This year's drought delivered a pricey punch to US aquaculture, the business of raising fish like bass and catfish for food. Worldwide, aquaculture has grown into a $119 billion industry, but the lack of water and high temperatures in 2012 hurt many U.S. fish farmers who were already struggling to compete on a global scale.
At Osage Catfisheries, about one mile off the highway in rural, central Missouri, there are dozens of rectangular ponds with rounded corners. Some of them are empty, some have water, but not one is completely full.
Co-owner Steve Kahrs dons a pair of shorts on an unusually warm December day and surveys his ponds. Today, the water is fairly still with a few ripples from the warm breeze. He stands in front of one pond filled with catfish about eight to 12 inches long and points to the dirty rings circling up a white PVC pipe for about a foot before it becomes white again.
"They're out of the water a ways," he says. "Our average depth is still about five feet. But we're a good 10 or 12 inches down of where we'd keep it."
Down the highway a few miles, Kahrs' office can be found in a small house next to two tiny ponds where his father first started raising fish about 60 years ago. Scattered about the property are sinks and large tubs filled with catfish, bluegill and paddlefish. Kahrs says this year, the drought proved to be tough on the family business — one that sorely depends on water.
"We did fall short on our production numbers that we wanted," he says.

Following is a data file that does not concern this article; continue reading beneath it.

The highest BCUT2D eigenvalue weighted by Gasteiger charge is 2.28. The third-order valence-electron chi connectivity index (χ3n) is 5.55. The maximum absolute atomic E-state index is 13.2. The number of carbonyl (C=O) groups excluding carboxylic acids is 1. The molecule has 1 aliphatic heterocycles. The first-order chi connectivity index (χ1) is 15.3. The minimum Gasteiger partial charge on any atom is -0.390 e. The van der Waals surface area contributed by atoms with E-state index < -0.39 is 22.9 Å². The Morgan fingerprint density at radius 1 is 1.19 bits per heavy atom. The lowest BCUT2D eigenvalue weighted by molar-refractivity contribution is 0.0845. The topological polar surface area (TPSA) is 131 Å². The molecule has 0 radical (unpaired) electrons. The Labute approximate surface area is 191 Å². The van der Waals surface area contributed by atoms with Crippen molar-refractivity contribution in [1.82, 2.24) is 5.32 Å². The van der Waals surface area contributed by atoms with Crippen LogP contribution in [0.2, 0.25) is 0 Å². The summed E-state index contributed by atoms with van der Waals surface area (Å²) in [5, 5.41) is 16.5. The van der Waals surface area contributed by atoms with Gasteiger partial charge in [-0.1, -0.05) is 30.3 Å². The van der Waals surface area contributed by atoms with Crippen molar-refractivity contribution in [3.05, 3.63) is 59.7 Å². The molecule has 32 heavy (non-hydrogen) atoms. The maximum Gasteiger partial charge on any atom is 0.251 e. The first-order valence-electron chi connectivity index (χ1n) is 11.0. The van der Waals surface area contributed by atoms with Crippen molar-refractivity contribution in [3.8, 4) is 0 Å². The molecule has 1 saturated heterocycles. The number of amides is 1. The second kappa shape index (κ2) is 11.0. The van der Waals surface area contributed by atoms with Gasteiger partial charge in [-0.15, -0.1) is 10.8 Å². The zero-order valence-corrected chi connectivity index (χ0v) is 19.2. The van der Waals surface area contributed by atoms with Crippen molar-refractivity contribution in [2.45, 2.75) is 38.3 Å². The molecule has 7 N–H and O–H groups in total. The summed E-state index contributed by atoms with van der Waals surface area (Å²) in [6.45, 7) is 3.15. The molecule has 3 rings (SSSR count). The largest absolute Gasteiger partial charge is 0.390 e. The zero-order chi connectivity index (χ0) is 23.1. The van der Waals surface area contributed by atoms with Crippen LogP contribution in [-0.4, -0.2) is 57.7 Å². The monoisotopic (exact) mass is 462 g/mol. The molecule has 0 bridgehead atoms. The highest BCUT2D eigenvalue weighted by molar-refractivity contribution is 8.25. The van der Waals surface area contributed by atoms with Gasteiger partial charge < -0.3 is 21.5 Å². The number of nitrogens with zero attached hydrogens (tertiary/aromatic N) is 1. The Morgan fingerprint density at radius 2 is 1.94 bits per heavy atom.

The dry conditions and high temperatures forced many fish farmers here to dig deep to keep their fish healthy and fed. For Kahrs, that meant paying for more energy to pump clean, cool water out of his wells and into the ponds around the clock.
"We probably chewed through about 30 percent more of our power than we did the year before, and the year before was not that good," he says.
It wasn't just the water levels. The soaring temperatures in the summer turned up the burner on the ponds. When that happens, oxygen levels in the water drop and a fish's metabolism slows down. To counteract this, Kahrs says he was pumping water nearly every day from April through September.
Farmers also saw the price of fish feed shoot up because it contains soybean and corn, which underperformed this year because of the drought.
John Hargreaves, a former aquaculture professor at Mississippi State University who now consults for global aquaculture development projects, says acreage of catfish ponds have dropped considerably since the early 2000s. The rising production costs of fish farming, erratic weather and a less expensive type of catfish from Asia have all hurt the catfish industry in the US.
"Production is down, and one of the big drivers for that was the increase in imports of pangasius catfish from Vietnam, China and so forth," he says. "Those imports have substituted for domestic catfish."
So what can fish farmers do to survive the stiff competition and spells of inhospitable weather? Some researchers have been looking into modifying the pond system to make it more energy efficient. Others are experimenting with new feed recipes requiring less expensive ingredients. But, Hargreaves says, even that might be not enough to save this domestic industry.
"There's no silver bullet or game changer. That's for certain," he says.
In the meantime, Kahrs plans to repurpose at least 20 acres of catfish ponds to raise other species, like paddlefish and bass. He hopes they'll be more lucrative. But most of all he's hoping for a solid snowpack this winter and lots of rain in the spring.